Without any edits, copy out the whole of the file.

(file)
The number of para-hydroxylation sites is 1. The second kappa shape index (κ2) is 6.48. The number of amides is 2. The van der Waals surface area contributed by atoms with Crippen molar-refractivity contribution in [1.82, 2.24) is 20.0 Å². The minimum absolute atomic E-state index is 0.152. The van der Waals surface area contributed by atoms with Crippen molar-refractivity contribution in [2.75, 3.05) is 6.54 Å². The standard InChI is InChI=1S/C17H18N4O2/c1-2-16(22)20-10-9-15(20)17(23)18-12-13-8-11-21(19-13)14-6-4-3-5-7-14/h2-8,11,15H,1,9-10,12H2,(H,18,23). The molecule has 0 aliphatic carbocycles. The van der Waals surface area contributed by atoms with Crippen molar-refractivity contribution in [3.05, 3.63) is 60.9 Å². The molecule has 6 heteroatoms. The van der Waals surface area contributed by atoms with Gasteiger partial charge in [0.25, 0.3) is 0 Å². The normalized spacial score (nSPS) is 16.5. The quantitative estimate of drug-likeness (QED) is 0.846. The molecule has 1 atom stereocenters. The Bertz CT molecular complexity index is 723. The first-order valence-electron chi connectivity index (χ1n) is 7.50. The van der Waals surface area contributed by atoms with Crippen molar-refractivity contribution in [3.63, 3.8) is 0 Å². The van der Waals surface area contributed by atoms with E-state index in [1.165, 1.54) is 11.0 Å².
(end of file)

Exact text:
The number of para-hydroxylation sites is 1. The second kappa shape index (κ2) is 6.48. The number of amides is 2. The van der Waals surface area contributed by atoms with Crippen molar-refractivity contribution in [1.82, 2.24) is 20.0 Å². The minimum absolute atomic E-state index is 0.152. The van der Waals surface area contributed by atoms with Crippen molar-refractivity contribution in [2.75, 3.05) is 6.54 Å². The standard InChI is InChI=1S/C17H18N4O2/c1-2-16(22)20-10-9-15(20)17(23)18-12-13-8-11-21(19-13)14-6-4-3-5-7-14/h2-8,11,15H,1,9-10,12H2,(H,18,23). The molecule has 0 aliphatic carbocycles. The van der Waals surface area contributed by atoms with Crippen molar-refractivity contribution in [3.05, 3.63) is 60.9 Å². The molecule has 6 heteroatoms. The van der Waals surface area contributed by atoms with Gasteiger partial charge in [0.25, 0.3) is 0 Å². The normalized spacial score (nSPS) is 16.5. The quantitative estimate of drug-likeness (QED) is 0.846. The molecule has 1 atom stereocenters. The Bertz CT molecular complexity index is 723. The first-order valence-electron chi connectivity index (χ1n) is 7.50. The van der Waals surface area contributed by atoms with Crippen molar-refractivity contribution in [3.63, 3.8) is 0 Å². The van der Waals surface area contributed by atoms with E-state index in [1.165, 1.54) is 11.0 Å².